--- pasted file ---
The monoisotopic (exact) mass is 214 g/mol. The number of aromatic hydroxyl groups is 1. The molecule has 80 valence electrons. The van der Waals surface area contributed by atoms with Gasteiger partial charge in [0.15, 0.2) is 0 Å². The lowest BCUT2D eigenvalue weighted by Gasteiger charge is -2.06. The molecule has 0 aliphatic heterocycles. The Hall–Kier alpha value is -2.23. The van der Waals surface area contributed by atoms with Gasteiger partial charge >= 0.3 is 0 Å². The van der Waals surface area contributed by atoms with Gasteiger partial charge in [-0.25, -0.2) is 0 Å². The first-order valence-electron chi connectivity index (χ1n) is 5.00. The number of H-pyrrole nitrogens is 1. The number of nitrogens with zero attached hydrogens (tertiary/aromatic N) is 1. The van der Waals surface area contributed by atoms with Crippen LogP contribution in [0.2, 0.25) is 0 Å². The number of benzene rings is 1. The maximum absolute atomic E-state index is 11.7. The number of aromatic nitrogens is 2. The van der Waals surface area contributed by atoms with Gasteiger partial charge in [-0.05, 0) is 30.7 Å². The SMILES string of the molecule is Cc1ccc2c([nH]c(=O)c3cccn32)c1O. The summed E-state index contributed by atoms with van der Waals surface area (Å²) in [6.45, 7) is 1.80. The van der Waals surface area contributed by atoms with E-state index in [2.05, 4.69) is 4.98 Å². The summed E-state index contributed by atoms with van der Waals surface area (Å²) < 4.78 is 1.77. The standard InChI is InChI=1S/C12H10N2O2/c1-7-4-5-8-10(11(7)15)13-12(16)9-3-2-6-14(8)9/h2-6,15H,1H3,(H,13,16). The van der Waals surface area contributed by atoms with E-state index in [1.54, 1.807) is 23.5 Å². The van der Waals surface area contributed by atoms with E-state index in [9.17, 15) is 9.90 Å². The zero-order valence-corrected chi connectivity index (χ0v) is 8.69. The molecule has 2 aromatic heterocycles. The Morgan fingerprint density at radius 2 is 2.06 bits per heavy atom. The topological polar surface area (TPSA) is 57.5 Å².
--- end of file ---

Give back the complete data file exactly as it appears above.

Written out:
The monoisotopic (exact) mass is 214 g/mol. The number of aromatic hydroxyl groups is 1. The molecule has 80 valence electrons. The van der Waals surface area contributed by atoms with Gasteiger partial charge in [0.15, 0.2) is 0 Å². The lowest BCUT2D eigenvalue weighted by Gasteiger charge is -2.06. The molecule has 0 aliphatic heterocycles. The Hall–Kier alpha value is -2.23. The van der Waals surface area contributed by atoms with Gasteiger partial charge >= 0.3 is 0 Å². The van der Waals surface area contributed by atoms with Gasteiger partial charge in [-0.25, -0.2) is 0 Å². The first-order valence-electron chi connectivity index (χ1n) is 5.00. The number of H-pyrrole nitrogens is 1. The number of nitrogens with zero attached hydrogens (tertiary/aromatic N) is 1. The van der Waals surface area contributed by atoms with Crippen LogP contribution in [0.2, 0.25) is 0 Å². The number of benzene rings is 1. The maximum absolute atomic E-state index is 11.7. The number of aromatic nitrogens is 2. The van der Waals surface area contributed by atoms with Gasteiger partial charge in [-0.05, 0) is 30.7 Å². The SMILES string of the molecule is Cc1ccc2c([nH]c(=O)c3cccn32)c1O. The summed E-state index contributed by atoms with van der Waals surface area (Å²) in [6.45, 7) is 1.80. The van der Waals surface area contributed by atoms with E-state index in [2.05, 4.69) is 4.98 Å². The summed E-state index contributed by atoms with van der Waals surface area (Å²) < 4.78 is 1.77. The standard InChI is InChI=1S/C12H10N2O2/c1-7-4-5-8-10(11(7)15)13-12(16)9-3-2-6-14(8)9/h2-6,15H,1H3,(H,13,16). The van der Waals surface area contributed by atoms with E-state index in [1.54, 1.807) is 23.5 Å². The van der Waals surface area contributed by atoms with E-state index in [9.17, 15) is 9.90 Å². The zero-order valence-corrected chi connectivity index (χ0v) is 8.69. The molecule has 2 aromatic heterocycles. The Morgan fingerprint density at radius 2 is 2.06 bits per heavy atom. The topological polar surface area (TPSA) is 57.5 Å².